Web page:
Union Contract: Teachers Can Be Caught in School Drunk Five Times and On Drugs Three Times Before Being Fired
Students are reported to the police on first offense
Forget zero tolerance. Bay City Public School teachers for years could be caught repeatedly under the influence of illegal drugs or alcohol without being fired.
Teachers in possession or under the influence of illegal drugs could be caught three times before they lost their job, and they got five strikes if they were drunk on school grounds before being fired. A school district official said the language in the union contract that protects teachers for those instances "was incorporated into the teacher Master Agreement in 1997."
Those protections also were included in the Bay City Education Association teacher’s contract that was agreed to in January in section 16.1300 "Controlled Substances" on page 92. That contract expired June 30 and negotiations on a new contract are ongoing.
Students weren’t given as many chances. The code of conduct for middle school and high school students states that if they are found to be under the influence or in possession of illegal drugs, they get a 5-day suspension or a 3-day suspension with counseling on the first offense.
A teacher caught selling drugs in class would get a 3-day suspension without pay with mandatory counseling, but wouldn’t be fired unless the teacher did it a second time.
"They must have had been high to approve that contract because no sober person would agree to that kind of policy," said Leon Drolet, chairman of the Michigan Taxpayers Alliance. "The role models are held to a lower standard than the students. That just sends a horrible message. If anything is indicative of how far school boards are willing to bend to kiss the rings of union leaders, this is it.
"That is an absolute disgrace," he said.
The provision of the teachers' contract that allowed up to five strikes for being under the influence of alcohol and three strikes for being under the influence of illegal drugs before being fired was ruled as unenforceable by Public Act 103 in July 2011. However, the union contract states that if Public Act 103 is struck down, the policy goes back into effect for teachers.
The union contract states that the provisions remain in "full force and affect" for bargaining unit members not subject to the Teachers Tenure Act, which would include job titles such as librarians, guidance counselors, school psychologists, social workers and school nurses.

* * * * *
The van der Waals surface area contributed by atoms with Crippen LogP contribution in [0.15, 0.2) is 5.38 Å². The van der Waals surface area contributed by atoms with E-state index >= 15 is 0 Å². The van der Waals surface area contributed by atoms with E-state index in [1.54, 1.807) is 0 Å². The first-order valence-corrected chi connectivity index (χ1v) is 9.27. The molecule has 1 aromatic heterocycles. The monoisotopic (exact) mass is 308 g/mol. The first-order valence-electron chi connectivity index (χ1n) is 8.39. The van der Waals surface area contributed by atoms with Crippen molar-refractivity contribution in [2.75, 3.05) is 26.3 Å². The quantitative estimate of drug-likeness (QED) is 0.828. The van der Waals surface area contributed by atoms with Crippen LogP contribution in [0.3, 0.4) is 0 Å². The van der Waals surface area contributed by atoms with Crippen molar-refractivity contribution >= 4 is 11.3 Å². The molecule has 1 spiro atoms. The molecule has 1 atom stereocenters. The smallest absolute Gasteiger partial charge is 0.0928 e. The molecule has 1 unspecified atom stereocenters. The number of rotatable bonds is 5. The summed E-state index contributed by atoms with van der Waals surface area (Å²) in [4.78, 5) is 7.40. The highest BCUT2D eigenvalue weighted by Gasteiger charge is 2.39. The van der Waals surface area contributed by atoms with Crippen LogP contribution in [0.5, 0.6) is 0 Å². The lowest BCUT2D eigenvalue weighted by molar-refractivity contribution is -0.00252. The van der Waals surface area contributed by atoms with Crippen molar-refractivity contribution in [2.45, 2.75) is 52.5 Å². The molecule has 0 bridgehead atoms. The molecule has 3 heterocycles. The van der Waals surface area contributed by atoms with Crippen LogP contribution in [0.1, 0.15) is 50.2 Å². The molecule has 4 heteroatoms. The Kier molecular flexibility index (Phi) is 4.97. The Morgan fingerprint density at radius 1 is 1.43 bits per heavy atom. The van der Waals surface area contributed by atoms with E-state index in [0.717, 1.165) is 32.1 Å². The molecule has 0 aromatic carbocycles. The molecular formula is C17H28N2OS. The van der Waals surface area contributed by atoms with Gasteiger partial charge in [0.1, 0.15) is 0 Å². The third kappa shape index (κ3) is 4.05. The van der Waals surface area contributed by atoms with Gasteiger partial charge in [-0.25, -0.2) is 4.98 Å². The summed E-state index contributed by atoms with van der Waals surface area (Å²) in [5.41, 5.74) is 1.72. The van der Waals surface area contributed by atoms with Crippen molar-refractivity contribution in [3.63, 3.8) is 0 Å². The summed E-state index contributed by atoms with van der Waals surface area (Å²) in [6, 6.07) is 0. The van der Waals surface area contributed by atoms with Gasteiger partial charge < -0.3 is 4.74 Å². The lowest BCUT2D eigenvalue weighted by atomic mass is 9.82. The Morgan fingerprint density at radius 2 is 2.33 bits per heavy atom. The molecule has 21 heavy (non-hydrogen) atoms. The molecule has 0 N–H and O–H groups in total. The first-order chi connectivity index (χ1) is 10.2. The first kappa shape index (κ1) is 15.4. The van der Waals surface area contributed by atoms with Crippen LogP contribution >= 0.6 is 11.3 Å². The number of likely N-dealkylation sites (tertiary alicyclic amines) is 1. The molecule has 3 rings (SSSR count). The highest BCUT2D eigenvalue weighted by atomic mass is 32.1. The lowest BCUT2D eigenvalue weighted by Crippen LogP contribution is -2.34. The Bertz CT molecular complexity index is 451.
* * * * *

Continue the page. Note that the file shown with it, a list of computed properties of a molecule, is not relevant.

Bay City Superintendent Doug Newcombe said only a handful of employees are still covered by the contract language.
"From my point of view, that practice has already ended," Newcombe said. "We are not going to apply that language."
Newcombe said the district has not had a situation involving illegal drugs or alcohol arise with a teacher but that district officials would handle each incident on a case-by-case basis.
However, Newcombe would not say that the union protection for teachers who were under the influence of illegal drugs or alcohol would be excluded from the union contract that is being negotiated now.
"I'm not going to speak to ongoing contract negotiations at all," he said. "What we would like to do is be uniform with how we handle things and I’ll leave it at that."
The student code of conduct states that the district shall contact local law enforcement authorities if a student is found to be under the influence or in possession of illegal drugs. The teacher’s contract doesn’t have such a stipulation.
Under terms of the contract, teachers found under the influence of alcohol would get a written reprimand on the first offense. On second offense, teachers would get a 3-day suspension without pay and with mandatory counseling. On the third offense, teachers would get a 5-day suspension without pay and with mandatory counseling. On the fourth offense, the penalty was a 10-day suspension without pay and with mandatory counseling. The fifth offense meant termination. A teacher could be fired if she or he didn’t participate in the counseling.
For illegal drugs, the first offense was a written reprimand and mandatory counseling. The second offense was a three-day suspension without pay. The third offense was termination.
Michigan Capitol Confidential is the news source produced by the Mackinac Center for Public Policy. Michigan Capitol Confidential reports with a free-market news perspective.